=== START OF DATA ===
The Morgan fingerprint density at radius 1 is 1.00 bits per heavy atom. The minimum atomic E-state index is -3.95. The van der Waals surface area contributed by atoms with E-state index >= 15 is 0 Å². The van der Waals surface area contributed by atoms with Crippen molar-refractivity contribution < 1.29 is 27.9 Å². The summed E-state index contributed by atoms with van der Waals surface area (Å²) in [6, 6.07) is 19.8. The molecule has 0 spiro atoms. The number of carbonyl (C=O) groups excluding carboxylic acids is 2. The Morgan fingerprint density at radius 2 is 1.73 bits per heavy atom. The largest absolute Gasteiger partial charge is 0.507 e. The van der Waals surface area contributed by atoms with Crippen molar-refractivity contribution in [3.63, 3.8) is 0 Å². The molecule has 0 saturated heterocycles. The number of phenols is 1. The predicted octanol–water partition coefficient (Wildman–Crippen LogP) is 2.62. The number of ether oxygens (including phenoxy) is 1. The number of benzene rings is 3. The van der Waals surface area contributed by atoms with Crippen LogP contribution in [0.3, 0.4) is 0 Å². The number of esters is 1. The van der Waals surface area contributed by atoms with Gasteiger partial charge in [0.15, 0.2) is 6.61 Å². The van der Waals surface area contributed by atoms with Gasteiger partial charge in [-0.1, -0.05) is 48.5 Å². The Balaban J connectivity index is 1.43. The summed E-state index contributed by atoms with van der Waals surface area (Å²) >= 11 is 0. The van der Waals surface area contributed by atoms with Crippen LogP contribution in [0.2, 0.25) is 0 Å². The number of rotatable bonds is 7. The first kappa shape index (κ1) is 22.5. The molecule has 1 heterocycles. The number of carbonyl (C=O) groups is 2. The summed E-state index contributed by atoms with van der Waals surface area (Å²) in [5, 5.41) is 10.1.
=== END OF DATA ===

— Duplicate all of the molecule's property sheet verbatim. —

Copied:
The Morgan fingerprint density at radius 1 is 1.00 bits per heavy atom. The minimum atomic E-state index is -3.95. The van der Waals surface area contributed by atoms with E-state index >= 15 is 0 Å². The van der Waals surface area contributed by atoms with Crippen molar-refractivity contribution < 1.29 is 27.9 Å². The summed E-state index contributed by atoms with van der Waals surface area (Å²) in [6, 6.07) is 19.8. The molecule has 0 spiro atoms. The number of carbonyl (C=O) groups excluding carboxylic acids is 2. The Morgan fingerprint density at radius 2 is 1.73 bits per heavy atom. The largest absolute Gasteiger partial charge is 0.507 e. The van der Waals surface area contributed by atoms with Crippen molar-refractivity contribution in [3.63, 3.8) is 0 Å². The molecule has 0 saturated heterocycles. The number of phenols is 1. The predicted octanol–water partition coefficient (Wildman–Crippen LogP) is 2.62. The number of ether oxygens (including phenoxy) is 1. The number of benzene rings is 3. The van der Waals surface area contributed by atoms with Crippen LogP contribution in [0.3, 0.4) is 0 Å². The number of esters is 1. The van der Waals surface area contributed by atoms with Gasteiger partial charge in [0.15, 0.2) is 6.61 Å². The van der Waals surface area contributed by atoms with Gasteiger partial charge in [-0.1, -0.05) is 48.5 Å². The Balaban J connectivity index is 1.43. The summed E-state index contributed by atoms with van der Waals surface area (Å²) >= 11 is 0. The van der Waals surface area contributed by atoms with Crippen LogP contribution in [0.2, 0.25) is 0 Å². The number of rotatable bonds is 7. The first kappa shape index (κ1) is 22.5. The molecule has 1 heterocycles. The number of carbonyl (C=O) groups is 2. The summed E-state index contributed by atoms with van der Waals surface area (Å²) in [5, 5.41) is 10.1.